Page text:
Alternative Pathway to Television: Negotiating Female Representation in Broad City’s Transition from YouTube to Cable




Web series, television, gender

How to Cite

Glover, B. (2017). Alternative Pathway to Television: Negotiating Female Representation in <em>Broad City</em>’s Transition from YouTube to Cable. M/C Journal, 20(1).
Vol. 20 No. 1 (2017): alternative
Published 2017-03-15


For both consumers and creators, Web series have been viewed for some time as an appealing alternative to television series. As Alice explains, creating content for the Web was once seen as “a last resort” for projects that were unable to secure funding for television production (59). However, the Web has, in recent years, become a “legitimized” space, allowing Web series to be considered a media platform capable of presenting narratives of various genres (Alice 59). Moreover, due to the lack of restrictions and overheads placed on Web producers, it is argued that there is more capacity to take risks in Web series and thus depict “a broader array of stories” (Christian, “The Web” 352). 

Nevertheless, television still remains the traditional mode of storytelling, and for many producers, it is still an “object of desire” (Christian, “The Web” 352). Emerging producers still see television as the ultimate “end goal”,  leaving the Web as a sufficient platform that will allow them to create something. Alternatively, for many established creators, the Web is understood to be a stage upon which they can tell stories television would perhaps never consider. Regardless of why creators are attracted to the Web, the platform has indeed cemented its place as an alternative in the television media landscape. 

For Abbi Jacobson and Ilana Glazer, the Web, or more specifically, YouTube, provided an unbridled space for their creativity when nowhere else would. The two comediennes co-wrote and starred in their Web series, Broad City, back in 2009, and it has since been picked up by Comedy Central and successfully turned into a television series. The fourth season is set to air in August 2017. Both versions of the series follow two twenty-something women, Abbi Abrams and Ilana Wexler (played by Jacobson and Glazer respectively), as they explore themselves, and New York City. Broad City is one of the few Web series to be picked up as a television series and maintain its success; an impressive accomplishment, no matter how legitimate Web series have become. However, the unwavering devotion maintained by the television series to continue depicting millennial women in the same fashion as the Web series is, arguably, more impressive. With a focus on Broad City’s depiction of its two eccentric protagonists, this article explores how the transitions from Web to television are negotiated. In the case of Broad City, I contend that its unconventional start as a web series is what allows the television series to continue depicting contemporary womanhood honestly.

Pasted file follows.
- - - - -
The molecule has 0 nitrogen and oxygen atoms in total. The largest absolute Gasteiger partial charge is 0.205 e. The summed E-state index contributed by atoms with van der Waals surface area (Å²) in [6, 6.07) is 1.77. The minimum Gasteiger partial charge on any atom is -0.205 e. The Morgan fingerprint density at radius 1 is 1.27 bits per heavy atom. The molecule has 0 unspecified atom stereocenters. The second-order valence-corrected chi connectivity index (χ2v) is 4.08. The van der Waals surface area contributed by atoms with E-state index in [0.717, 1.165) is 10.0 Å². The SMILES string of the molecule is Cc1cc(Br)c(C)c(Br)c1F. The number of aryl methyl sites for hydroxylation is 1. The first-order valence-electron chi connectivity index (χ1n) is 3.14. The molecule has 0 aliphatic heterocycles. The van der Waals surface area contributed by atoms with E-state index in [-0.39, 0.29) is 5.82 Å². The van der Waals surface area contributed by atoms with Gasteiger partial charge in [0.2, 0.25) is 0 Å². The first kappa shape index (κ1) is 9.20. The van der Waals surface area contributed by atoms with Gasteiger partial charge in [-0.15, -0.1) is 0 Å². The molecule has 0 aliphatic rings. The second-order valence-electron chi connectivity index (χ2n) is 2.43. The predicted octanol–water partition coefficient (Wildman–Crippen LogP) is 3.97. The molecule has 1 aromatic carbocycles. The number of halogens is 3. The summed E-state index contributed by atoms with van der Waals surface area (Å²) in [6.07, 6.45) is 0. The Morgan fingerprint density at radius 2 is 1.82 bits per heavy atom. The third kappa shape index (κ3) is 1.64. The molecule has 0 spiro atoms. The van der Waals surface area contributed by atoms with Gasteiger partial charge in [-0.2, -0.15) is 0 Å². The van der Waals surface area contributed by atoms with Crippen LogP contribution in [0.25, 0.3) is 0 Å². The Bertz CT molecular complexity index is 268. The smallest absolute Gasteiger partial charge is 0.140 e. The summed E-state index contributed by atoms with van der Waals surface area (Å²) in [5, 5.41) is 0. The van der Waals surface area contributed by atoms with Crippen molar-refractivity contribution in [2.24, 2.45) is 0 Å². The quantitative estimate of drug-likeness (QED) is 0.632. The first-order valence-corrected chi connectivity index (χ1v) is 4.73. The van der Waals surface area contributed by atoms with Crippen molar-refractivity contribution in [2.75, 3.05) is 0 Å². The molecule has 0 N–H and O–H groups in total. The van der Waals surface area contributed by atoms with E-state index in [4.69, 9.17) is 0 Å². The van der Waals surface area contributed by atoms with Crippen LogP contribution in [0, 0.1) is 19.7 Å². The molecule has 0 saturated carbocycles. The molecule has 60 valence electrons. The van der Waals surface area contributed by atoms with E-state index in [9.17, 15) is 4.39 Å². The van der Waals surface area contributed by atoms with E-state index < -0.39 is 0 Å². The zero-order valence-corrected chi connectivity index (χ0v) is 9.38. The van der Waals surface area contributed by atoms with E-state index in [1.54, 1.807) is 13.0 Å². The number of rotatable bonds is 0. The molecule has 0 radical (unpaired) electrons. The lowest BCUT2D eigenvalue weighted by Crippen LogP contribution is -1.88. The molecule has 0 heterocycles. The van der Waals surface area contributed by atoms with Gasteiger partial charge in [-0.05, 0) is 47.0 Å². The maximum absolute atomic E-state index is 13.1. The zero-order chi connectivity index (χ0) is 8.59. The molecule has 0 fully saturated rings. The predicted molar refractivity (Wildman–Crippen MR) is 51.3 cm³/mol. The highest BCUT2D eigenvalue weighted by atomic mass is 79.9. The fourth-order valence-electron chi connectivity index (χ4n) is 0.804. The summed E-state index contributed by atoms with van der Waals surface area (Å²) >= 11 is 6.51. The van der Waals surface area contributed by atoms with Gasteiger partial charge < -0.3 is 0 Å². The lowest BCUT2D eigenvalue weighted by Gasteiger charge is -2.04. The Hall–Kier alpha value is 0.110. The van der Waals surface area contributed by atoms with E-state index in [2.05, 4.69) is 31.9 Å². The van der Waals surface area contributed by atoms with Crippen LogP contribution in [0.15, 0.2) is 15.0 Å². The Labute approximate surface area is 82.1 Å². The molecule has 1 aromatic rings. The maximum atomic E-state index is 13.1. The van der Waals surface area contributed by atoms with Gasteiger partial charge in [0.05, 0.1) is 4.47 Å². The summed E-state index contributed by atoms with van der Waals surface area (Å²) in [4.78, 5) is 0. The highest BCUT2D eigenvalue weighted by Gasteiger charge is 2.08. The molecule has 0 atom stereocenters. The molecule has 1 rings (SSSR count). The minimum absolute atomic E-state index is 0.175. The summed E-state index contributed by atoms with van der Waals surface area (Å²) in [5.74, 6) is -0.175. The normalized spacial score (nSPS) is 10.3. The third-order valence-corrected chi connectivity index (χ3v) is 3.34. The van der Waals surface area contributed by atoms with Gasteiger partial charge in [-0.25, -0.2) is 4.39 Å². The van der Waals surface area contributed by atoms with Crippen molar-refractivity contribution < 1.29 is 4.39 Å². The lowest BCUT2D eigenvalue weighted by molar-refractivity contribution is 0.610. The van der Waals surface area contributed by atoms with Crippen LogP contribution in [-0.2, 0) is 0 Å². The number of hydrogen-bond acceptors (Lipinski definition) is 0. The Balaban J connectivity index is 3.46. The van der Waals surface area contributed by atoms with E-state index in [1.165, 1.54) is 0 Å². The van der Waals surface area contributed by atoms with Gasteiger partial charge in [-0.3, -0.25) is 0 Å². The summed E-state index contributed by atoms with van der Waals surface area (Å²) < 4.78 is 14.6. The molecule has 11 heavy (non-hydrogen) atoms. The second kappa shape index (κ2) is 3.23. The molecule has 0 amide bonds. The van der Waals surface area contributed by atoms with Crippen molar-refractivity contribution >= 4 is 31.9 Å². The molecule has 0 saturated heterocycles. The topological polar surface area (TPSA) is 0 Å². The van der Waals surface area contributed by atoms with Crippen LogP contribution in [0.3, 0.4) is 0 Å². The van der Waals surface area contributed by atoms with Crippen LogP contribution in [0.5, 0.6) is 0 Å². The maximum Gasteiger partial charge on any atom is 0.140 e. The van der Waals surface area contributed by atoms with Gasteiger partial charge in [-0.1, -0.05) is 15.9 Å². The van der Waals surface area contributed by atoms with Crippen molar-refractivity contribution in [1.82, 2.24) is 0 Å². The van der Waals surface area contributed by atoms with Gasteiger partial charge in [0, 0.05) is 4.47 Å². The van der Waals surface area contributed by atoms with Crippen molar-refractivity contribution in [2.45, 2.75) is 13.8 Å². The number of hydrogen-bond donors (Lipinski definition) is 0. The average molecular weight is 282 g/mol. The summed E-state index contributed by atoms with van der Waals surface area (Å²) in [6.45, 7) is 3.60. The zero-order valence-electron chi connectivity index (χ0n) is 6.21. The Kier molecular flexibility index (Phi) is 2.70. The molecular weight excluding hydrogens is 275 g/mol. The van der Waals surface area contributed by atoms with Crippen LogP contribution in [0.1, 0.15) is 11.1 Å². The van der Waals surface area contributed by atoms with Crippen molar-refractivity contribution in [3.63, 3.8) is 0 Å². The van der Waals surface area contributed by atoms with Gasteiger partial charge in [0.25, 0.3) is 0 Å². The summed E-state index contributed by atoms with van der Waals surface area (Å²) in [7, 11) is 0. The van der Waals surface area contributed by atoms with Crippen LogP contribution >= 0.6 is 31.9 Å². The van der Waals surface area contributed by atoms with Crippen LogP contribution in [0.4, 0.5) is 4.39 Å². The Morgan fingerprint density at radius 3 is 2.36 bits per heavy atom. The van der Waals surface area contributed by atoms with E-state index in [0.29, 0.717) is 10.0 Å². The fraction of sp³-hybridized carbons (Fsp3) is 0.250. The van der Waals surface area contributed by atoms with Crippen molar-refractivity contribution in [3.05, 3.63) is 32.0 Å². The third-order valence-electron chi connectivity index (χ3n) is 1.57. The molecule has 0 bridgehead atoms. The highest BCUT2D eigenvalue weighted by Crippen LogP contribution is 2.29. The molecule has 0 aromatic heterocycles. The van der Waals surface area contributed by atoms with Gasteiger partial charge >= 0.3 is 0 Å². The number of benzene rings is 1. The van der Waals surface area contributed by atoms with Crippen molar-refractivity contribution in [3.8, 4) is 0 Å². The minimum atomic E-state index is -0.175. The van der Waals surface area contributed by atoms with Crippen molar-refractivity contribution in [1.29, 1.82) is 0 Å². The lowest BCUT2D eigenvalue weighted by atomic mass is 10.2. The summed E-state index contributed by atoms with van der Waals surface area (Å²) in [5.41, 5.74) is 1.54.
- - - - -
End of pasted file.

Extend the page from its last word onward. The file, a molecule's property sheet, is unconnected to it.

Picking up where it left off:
Taking the Alternate Path: YouTube

Defined as “scripted, episodic and experimental videos made for the internet”, Web episodes (or Webisodes) hold many advantages to the traditional television medium (Kornblum; Peirce 317). Aware of these advantages and struggling to be noticed naturally for their work in the sketch comedy group, Upright Citizens Brigade (UCB), Glazer and Jacobson took to the Internet to write and create their own series, Broad City. This trend arose in 2007 during the difficult phase American television when the Writers Guild of America began its fifteen-month strike (De Moraes). During this time, Peirce states that producing a new program for television proved “almost impossible” (315). There was a level of uncertainty plaguing the future of prime-time television, and with budgets being refashioned, reality programs were filling television line-ups more than any other genre of show (Peirce 315). Within this climate, it is unsurprising that the Google-owned video-sharing website, YouTube, quickly became the frontrunner in online video (Christian, “The Web” 351). 

YouTube is argued to be responsible for opening the doors to the next wave of entertainment media, after pledging to give users their own personal video network. Suddenly, amateurs, independents and corporations alike were, for the first time, able to compete against each other in shaping this post-network era of television (Christian, “The Web” 351). Moreover, the premise of “anyone can upload” meant that this era allowed for a new variety of television, in a range of genres and storytelling modes that were once considered untouchable to television networks (Christian, “The Web” 351).